And he might not even make the D-backs' Opening Day roster.
But if he doesn't, it certainly won't be for lack of effort or a bad attitude.
"He's just very businesslike," D-backs manager Kirk Gibson said. "Comes out every day and is prepared. He has an outstanding attitude. That's one of his strengths for sure."
Allen hasn't done a bad job on the field this spring either. Coming into Sunday's game, he was hitting .341 with five doubles, one homer and nine RBIs while battling Juan Miranda and Russell Branyan for playing time.
It appeared that the first-base battle was going to come down to Allen and Miranda when Spring Training started, but the D-backs went out and signed Branyan to a Minor League deal just after camp opened. Branyan, who has an opt-out clause in his contract if he's not added to the roster by Friday, has pounded the ball thus far.
2010 Spring Training - null
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Defense, though, is not Branyan's forte and Gibson, along with GM Kevin Towers, have said that defense will be an important part of the decision-making process.
Miranda has shown flashes at the plate, drawing 10 walks while hitting three homers, and has played better-than-expected defense.
"You watch everybody and see how they're doing, but the reality is you just have to be yourself, take care of yourself and have good games, good ABs when you have the opportunity," Allen said. "The more pressure you put on yourself, the worse you're going to do."
The D-backs acquired Allen from the White Sox in July of 2009 and in 38 games for Triple-A Reno he posted a 1.055 OPS (on-base plus slugging). That earned him a promotion to the big leagues where he struggled to a .202 batting average in 116 plate appearances.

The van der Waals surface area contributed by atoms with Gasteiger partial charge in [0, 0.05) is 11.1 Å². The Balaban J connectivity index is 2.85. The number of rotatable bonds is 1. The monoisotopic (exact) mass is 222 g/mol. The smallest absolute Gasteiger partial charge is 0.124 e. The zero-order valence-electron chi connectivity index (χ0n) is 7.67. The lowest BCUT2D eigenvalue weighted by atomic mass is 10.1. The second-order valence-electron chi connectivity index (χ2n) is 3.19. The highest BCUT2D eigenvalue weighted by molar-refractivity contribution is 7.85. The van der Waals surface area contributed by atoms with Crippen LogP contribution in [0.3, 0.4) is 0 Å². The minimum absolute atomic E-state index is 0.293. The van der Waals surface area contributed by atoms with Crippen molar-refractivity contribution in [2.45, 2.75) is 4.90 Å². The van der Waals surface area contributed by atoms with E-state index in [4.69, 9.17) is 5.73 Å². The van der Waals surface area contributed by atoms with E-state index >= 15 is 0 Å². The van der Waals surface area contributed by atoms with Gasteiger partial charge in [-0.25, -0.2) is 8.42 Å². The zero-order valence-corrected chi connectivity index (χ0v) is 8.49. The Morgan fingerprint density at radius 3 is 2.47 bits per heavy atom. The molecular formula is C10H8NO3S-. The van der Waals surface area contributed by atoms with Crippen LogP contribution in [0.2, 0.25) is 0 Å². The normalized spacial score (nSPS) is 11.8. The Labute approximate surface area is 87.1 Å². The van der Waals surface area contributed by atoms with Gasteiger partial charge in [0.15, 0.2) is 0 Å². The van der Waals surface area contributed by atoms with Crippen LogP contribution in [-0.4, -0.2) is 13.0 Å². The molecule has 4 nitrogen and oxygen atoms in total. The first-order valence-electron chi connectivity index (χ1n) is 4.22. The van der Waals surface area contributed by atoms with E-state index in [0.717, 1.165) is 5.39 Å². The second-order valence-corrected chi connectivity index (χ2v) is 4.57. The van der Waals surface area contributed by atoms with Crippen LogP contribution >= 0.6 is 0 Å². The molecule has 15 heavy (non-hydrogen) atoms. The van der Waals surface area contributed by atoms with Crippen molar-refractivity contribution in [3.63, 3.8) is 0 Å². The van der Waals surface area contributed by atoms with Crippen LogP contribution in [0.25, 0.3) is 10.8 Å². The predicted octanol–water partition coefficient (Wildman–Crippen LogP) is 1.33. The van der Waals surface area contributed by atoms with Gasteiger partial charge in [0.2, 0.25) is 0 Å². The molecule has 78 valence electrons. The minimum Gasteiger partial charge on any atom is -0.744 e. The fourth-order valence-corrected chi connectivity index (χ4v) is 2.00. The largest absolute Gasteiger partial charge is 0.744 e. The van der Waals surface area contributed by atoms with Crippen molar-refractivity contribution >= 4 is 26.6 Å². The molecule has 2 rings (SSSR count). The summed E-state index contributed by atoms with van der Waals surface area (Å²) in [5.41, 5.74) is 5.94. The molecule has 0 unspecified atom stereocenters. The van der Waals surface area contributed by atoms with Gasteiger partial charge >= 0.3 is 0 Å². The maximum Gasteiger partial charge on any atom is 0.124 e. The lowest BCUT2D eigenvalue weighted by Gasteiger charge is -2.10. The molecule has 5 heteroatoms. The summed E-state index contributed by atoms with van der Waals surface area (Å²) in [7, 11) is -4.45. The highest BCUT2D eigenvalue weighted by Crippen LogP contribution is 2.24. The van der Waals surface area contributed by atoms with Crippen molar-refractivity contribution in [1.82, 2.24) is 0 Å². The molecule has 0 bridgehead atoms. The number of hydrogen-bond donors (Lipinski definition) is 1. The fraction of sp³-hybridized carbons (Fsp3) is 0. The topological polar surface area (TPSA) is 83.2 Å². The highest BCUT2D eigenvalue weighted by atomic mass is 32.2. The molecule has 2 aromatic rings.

During the following offseason, the D-backs signed free agent Adam LaRoche to play first base and Allen found himself in Reno again.
And once again Allen dominated, compiling a .933 OPS before getting a late-season promotion.
Even with the D-backs well on their way to a second straight last-place finish and even though Allen had added left field to his defensive bag of tricks, playing time was hard to come by for him and he wound up hitting .267 in just 56 plate appearances.
Again, this offseason, the D-backs went hunting for a first baseman, acquiring Miranda from the Yankees.
Yet, Allen has never seemed to be discouraged by the situation, refusing to even say he has nothing left to prove at the Triple-A level.
"There's always something to prove," he said. "You can have a winning team, win a championship, winning a batting title, you can always push yourself towards something wherever you're at. So if I go back down, I'll try to have an even better season there."
Instead of pouting, Allen has done everything asked.
"He doesn't expect anything to be handed to him," Gibson said. "He enjoys the competition. He'll start, no problem. Sit and make him come in later, no problem. Pinch-hit, no problem. He adds flexibility because he can play more than one position and that's appealing. It's not going to be easy."
It is an attitude he says he's gotten from his parents.
"Just roll with it, go with it," Allen said. "There's nowhere to go but up, that's just the way I take it. Whatever comes your way you've just got to make the best of it."